For starters, gluten free bread recipes usually have a higher amount of water than regular gluten bread recipes do. There are several reasons for this:
- Most gluten-free flours are in the form of whole grain. These nutritious flours have higher protein levels and they are more dense. Flours that absorb more water, typically have a higher protein content and dense whole grain flours are heavier than wheat flour thus absorbing more water.
- Starch flours have a high water absorption capacity and most gluten free flour blends contain a percentage of starches. Starch naturally holds onto water providing structure and strength within a gluten free dough.
- Binders used in gluten free baking absorb water to produce their gelatinous qualities mimicking the properties of gluten.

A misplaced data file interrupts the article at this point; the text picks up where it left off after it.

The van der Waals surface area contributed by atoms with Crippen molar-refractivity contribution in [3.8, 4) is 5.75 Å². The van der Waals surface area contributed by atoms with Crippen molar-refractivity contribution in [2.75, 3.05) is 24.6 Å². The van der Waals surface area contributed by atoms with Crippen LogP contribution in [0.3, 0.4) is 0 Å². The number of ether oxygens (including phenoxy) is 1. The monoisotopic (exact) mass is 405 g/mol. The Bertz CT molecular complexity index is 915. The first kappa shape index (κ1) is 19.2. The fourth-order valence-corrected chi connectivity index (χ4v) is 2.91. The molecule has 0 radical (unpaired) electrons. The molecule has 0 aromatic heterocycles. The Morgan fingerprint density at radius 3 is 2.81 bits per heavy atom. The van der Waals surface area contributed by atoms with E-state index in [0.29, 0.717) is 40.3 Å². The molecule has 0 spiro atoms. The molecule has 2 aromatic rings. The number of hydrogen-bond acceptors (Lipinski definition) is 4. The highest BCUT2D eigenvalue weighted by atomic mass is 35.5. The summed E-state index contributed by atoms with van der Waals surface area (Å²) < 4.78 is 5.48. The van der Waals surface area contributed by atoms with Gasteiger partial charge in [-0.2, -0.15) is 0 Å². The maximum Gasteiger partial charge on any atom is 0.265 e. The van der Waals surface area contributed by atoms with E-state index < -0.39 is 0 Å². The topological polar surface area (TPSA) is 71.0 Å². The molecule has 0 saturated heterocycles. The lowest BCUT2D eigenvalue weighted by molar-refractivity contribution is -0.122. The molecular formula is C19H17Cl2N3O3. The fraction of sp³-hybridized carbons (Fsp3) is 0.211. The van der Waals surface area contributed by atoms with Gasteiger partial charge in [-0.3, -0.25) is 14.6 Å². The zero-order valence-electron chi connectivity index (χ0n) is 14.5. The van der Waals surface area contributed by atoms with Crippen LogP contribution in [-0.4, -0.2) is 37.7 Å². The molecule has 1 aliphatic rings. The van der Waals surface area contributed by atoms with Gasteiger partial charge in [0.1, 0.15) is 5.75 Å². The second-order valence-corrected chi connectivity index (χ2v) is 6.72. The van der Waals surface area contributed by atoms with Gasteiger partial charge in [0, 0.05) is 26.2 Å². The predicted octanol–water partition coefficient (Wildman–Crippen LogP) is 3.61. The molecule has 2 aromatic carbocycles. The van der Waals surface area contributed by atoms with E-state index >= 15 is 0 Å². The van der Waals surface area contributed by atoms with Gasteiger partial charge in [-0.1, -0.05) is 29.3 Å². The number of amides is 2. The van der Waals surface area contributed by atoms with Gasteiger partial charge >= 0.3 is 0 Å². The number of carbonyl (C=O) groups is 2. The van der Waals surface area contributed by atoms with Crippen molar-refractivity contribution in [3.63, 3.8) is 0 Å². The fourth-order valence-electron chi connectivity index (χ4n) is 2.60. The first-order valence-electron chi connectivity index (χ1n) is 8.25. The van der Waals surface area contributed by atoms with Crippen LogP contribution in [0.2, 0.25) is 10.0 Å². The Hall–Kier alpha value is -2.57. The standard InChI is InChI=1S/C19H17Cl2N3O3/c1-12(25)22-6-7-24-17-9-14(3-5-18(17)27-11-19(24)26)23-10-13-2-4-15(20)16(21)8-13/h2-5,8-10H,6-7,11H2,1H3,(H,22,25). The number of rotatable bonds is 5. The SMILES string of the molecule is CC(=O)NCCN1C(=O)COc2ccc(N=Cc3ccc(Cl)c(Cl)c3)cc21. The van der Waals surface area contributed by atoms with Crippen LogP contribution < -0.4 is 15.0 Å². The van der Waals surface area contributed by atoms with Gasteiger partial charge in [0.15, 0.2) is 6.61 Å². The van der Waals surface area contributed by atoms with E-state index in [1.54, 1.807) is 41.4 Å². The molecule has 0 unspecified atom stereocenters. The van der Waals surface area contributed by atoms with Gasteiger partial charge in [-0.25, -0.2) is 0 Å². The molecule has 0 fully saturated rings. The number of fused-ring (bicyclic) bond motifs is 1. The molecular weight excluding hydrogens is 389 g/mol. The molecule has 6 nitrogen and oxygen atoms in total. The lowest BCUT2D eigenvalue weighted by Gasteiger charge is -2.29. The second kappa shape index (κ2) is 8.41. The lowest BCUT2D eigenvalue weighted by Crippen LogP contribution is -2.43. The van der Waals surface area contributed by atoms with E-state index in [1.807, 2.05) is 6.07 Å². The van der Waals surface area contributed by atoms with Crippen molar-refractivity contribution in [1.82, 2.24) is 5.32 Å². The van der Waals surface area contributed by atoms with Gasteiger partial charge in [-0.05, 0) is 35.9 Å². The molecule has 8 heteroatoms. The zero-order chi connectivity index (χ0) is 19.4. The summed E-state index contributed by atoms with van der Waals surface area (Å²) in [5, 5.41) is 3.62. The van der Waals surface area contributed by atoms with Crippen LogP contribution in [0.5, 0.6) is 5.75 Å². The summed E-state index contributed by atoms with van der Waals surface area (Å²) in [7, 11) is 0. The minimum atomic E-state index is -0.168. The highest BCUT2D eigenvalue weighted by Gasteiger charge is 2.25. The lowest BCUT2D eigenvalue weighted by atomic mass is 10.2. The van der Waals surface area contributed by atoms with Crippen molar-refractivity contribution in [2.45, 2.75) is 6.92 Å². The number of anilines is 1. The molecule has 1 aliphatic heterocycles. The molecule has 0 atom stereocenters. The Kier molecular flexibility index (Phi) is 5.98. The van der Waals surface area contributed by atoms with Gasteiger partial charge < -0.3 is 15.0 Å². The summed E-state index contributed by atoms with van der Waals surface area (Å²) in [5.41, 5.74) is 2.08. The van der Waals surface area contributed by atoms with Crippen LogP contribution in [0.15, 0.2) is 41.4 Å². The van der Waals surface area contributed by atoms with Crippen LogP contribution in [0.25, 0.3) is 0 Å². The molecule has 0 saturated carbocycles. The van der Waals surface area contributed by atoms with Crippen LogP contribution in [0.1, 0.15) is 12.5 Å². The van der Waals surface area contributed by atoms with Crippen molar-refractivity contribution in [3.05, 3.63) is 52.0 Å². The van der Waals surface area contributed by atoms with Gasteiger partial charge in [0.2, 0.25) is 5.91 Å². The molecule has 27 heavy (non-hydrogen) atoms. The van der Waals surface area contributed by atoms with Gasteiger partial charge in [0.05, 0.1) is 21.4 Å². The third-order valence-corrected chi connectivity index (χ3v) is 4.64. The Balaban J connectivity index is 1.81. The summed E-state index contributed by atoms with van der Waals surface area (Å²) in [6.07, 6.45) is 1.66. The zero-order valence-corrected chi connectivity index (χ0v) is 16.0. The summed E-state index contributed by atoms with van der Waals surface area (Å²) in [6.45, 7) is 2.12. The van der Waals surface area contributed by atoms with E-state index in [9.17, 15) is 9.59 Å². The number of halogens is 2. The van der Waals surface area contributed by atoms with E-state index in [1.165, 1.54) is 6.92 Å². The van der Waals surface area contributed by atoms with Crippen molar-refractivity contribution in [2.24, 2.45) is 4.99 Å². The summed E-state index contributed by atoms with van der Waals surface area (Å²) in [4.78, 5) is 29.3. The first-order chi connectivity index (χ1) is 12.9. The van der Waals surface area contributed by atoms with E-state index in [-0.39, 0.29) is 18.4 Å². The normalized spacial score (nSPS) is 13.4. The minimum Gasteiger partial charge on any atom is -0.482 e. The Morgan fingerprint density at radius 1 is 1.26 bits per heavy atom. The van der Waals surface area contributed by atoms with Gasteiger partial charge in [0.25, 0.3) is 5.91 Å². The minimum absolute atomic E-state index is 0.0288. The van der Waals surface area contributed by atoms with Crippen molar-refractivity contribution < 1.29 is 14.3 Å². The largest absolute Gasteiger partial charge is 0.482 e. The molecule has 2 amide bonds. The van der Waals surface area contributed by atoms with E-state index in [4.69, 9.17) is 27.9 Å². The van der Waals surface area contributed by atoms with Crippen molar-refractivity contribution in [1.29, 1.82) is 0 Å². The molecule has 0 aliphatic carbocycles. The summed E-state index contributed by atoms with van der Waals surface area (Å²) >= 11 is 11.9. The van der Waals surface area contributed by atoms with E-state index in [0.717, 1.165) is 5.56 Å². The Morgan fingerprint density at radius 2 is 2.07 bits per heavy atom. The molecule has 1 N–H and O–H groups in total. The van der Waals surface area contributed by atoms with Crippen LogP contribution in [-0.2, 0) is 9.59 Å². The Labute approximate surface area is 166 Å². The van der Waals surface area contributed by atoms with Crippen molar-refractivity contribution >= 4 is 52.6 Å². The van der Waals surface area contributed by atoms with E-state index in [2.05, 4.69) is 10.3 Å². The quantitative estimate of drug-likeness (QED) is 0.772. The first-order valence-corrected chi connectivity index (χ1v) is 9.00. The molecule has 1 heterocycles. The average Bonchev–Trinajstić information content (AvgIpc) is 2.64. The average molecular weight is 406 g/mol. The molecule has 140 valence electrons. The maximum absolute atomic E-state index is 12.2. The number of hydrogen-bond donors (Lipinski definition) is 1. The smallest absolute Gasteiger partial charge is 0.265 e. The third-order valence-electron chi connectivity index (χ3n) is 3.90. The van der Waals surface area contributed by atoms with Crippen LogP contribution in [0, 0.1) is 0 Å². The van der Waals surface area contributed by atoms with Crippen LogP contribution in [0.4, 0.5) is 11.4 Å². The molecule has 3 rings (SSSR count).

|Higher hydration levels for Gluten Free Bread|
Next it is the important factors water has for bread dough.
Dough must be soft and flexible in order to rise properly - a factor of how much water is in the dough. If the dough is stiff, it is difficult for the expanding gases to lift the dough and create volume. After your dough is kneaded, it should be soft and nearly sticky. As a general rule when mixing bread, error on the side of too much water.
Too little water results in a stiff dough. This means that the loaf is likely to be small and stunted. More cake like in texture than bread like. A stiff dough prevents proper expansion, resulting in loaf breaking at
the seam (the weakest point) and won’t achieve proper cell structure.
A "lot too much" water will see the loaf quite flat, heavy and soggy as it fails to trap the gas from the yeast and also tends to be under baked in the middle.
Generally speaking wetter doughs will have big holes in the crumb, and drier/firmer doughs with lower hydration will have a closer more dense crumb.